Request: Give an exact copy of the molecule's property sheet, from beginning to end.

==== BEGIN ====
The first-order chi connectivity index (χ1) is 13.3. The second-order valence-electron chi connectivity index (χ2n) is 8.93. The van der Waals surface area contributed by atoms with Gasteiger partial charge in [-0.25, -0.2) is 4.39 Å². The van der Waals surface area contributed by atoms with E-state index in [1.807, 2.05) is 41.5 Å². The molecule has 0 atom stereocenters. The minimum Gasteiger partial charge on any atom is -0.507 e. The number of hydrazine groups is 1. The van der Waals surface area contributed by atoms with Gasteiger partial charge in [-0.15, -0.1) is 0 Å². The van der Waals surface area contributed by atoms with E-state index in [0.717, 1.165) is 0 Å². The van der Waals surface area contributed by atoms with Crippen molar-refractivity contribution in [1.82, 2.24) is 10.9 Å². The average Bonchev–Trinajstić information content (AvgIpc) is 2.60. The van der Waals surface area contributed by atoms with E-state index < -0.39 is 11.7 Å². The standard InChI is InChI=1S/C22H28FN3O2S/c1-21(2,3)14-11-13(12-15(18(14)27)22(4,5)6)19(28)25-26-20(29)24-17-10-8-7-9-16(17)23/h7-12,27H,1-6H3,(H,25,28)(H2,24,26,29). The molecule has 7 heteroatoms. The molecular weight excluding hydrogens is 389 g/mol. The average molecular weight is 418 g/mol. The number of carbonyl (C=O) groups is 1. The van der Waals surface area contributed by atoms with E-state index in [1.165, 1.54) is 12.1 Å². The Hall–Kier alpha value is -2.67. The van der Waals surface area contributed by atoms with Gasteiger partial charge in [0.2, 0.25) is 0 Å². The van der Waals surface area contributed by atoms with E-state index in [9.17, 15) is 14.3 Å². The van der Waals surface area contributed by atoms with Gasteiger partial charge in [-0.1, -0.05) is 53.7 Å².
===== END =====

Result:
The first-order chi connectivity index (χ1) is 13.3. The second-order valence-electron chi connectivity index (χ2n) is 8.93. The van der Waals surface area contributed by atoms with Gasteiger partial charge in [-0.25, -0.2) is 4.39 Å². The van der Waals surface area contributed by atoms with E-state index in [1.807, 2.05) is 41.5 Å². The molecule has 0 atom stereocenters. The minimum Gasteiger partial charge on any atom is -0.507 e. The number of hydrazine groups is 1. The van der Waals surface area contributed by atoms with Gasteiger partial charge in [-0.15, -0.1) is 0 Å². The van der Waals surface area contributed by atoms with E-state index in [0.717, 1.165) is 0 Å². The van der Waals surface area contributed by atoms with Crippen molar-refractivity contribution in [1.82, 2.24) is 10.9 Å². The average Bonchev–Trinajstić information content (AvgIpc) is 2.60. The van der Waals surface area contributed by atoms with E-state index < -0.39 is 11.7 Å². The standard InChI is InChI=1S/C22H28FN3O2S/c1-21(2,3)14-11-13(12-15(18(14)27)22(4,5)6)19(28)25-26-20(29)24-17-10-8-7-9-16(17)23/h7-12,27H,1-6H3,(H,25,28)(H2,24,26,29). The molecule has 7 heteroatoms. The molecular weight excluding hydrogens is 389 g/mol. The average molecular weight is 418 g/mol. The number of carbonyl (C=O) groups is 1. The van der Waals surface area contributed by atoms with E-state index in [1.165, 1.54) is 12.1 Å². The Hall–Kier alpha value is -2.67. The van der Waals surface area contributed by atoms with Gasteiger partial charge in [0.2, 0.25) is 0 Å². The van der Waals surface area contributed by atoms with E-state index in [9.17, 15) is 14.3 Å². The van der Waals surface area contributed by atoms with Gasteiger partial charge in [-0.1, -0.05) is 53.7 Å².